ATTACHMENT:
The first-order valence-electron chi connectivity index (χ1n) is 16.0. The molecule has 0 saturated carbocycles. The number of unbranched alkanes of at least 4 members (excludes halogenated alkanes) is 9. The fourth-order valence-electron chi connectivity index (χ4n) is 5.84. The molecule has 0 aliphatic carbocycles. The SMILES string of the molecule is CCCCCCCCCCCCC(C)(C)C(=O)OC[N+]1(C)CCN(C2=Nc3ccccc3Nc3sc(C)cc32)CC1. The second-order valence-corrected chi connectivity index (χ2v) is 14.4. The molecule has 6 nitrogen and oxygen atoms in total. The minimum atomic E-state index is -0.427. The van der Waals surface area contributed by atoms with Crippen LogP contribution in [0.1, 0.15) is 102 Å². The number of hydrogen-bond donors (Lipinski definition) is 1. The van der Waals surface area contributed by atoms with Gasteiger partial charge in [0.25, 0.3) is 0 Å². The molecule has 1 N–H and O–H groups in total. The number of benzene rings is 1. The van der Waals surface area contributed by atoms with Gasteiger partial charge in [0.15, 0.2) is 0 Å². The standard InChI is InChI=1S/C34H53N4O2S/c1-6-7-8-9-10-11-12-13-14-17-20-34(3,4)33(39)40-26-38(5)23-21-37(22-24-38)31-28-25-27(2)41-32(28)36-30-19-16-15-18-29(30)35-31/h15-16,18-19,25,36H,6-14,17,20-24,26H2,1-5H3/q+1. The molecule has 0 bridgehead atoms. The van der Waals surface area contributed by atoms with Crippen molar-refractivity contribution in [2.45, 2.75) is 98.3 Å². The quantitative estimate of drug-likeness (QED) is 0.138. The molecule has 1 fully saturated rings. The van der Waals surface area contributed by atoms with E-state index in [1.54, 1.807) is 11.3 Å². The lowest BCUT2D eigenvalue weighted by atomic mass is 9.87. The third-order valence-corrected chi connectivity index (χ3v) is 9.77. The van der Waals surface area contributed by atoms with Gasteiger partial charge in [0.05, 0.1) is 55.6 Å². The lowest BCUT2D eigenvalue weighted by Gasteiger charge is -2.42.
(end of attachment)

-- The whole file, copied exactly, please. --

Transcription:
The first-order valence-electron chi connectivity index (χ1n) is 16.0. The molecule has 0 saturated carbocycles. The number of unbranched alkanes of at least 4 members (excludes halogenated alkanes) is 9. The fourth-order valence-electron chi connectivity index (χ4n) is 5.84. The molecule has 0 aliphatic carbocycles. The SMILES string of the molecule is CCCCCCCCCCCCC(C)(C)C(=O)OC[N+]1(C)CCN(C2=Nc3ccccc3Nc3sc(C)cc32)CC1. The second-order valence-corrected chi connectivity index (χ2v) is 14.4. The molecule has 6 nitrogen and oxygen atoms in total. The minimum atomic E-state index is -0.427. The van der Waals surface area contributed by atoms with Crippen LogP contribution in [0.1, 0.15) is 102 Å². The number of hydrogen-bond donors (Lipinski definition) is 1. The van der Waals surface area contributed by atoms with Gasteiger partial charge in [0.25, 0.3) is 0 Å². The molecule has 1 N–H and O–H groups in total. The number of benzene rings is 1. The van der Waals surface area contributed by atoms with Gasteiger partial charge in [0.15, 0.2) is 0 Å². The standard InChI is InChI=1S/C34H53N4O2S/c1-6-7-8-9-10-11-12-13-14-17-20-34(3,4)33(39)40-26-38(5)23-21-37(22-24-38)31-28-25-27(2)41-32(28)36-30-19-16-15-18-29(30)35-31/h15-16,18-19,25,36H,6-14,17,20-24,26H2,1-5H3/q+1. The molecule has 0 bridgehead atoms. The van der Waals surface area contributed by atoms with Crippen molar-refractivity contribution in [2.45, 2.75) is 98.3 Å². The quantitative estimate of drug-likeness (QED) is 0.138. The molecule has 1 fully saturated rings. The van der Waals surface area contributed by atoms with E-state index in [1.54, 1.807) is 11.3 Å². The lowest BCUT2D eigenvalue weighted by atomic mass is 9.87. The third-order valence-corrected chi connectivity index (χ3v) is 9.77. The van der Waals surface area contributed by atoms with Gasteiger partial charge in [0.05, 0.1) is 55.6 Å². The lowest BCUT2D eigenvalue weighted by Gasteiger charge is -2.42.